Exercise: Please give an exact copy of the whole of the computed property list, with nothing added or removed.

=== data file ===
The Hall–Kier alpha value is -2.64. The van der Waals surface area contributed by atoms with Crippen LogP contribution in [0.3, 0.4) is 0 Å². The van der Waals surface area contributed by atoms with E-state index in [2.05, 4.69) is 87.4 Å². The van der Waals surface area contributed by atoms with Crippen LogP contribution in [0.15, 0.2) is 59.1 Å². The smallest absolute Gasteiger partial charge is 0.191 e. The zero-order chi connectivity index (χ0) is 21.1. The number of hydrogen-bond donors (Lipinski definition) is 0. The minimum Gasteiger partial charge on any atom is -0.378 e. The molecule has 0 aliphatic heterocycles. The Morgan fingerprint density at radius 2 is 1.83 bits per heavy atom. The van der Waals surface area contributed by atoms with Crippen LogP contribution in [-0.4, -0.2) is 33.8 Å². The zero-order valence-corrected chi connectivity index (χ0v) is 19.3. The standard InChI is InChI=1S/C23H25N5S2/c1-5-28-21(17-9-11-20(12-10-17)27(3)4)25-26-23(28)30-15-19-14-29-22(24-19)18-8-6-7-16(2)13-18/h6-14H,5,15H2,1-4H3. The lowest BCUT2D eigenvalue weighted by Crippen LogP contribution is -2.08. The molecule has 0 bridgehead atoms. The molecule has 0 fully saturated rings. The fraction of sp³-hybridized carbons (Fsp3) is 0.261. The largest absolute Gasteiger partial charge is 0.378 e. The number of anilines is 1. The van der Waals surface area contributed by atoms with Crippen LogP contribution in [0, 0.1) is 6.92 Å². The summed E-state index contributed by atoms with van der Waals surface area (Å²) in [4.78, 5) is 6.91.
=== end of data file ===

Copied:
The Hall–Kier alpha value is -2.64. The van der Waals surface area contributed by atoms with Crippen LogP contribution in [0.3, 0.4) is 0 Å². The van der Waals surface area contributed by atoms with E-state index in [2.05, 4.69) is 87.4 Å². The van der Waals surface area contributed by atoms with Crippen LogP contribution in [0.15, 0.2) is 59.1 Å². The smallest absolute Gasteiger partial charge is 0.191 e. The zero-order chi connectivity index (χ0) is 21.1. The number of hydrogen-bond donors (Lipinski definition) is 0. The minimum Gasteiger partial charge on any atom is -0.378 e. The molecule has 0 aliphatic heterocycles. The Morgan fingerprint density at radius 2 is 1.83 bits per heavy atom. The van der Waals surface area contributed by atoms with Crippen LogP contribution in [-0.4, -0.2) is 33.8 Å². The zero-order valence-corrected chi connectivity index (χ0v) is 19.3. The standard InChI is InChI=1S/C23H25N5S2/c1-5-28-21(17-9-11-20(12-10-17)27(3)4)25-26-23(28)30-15-19-14-29-22(24-19)18-8-6-7-16(2)13-18/h6-14H,5,15H2,1-4H3. The lowest BCUT2D eigenvalue weighted by Crippen LogP contribution is -2.08. The molecule has 0 bridgehead atoms. The molecule has 0 fully saturated rings. The fraction of sp³-hybridized carbons (Fsp3) is 0.261. The largest absolute Gasteiger partial charge is 0.378 e. The number of anilines is 1. The van der Waals surface area contributed by atoms with Crippen LogP contribution in [0, 0.1) is 6.92 Å². The summed E-state index contributed by atoms with van der Waals surface area (Å²) in [4.78, 5) is 6.91.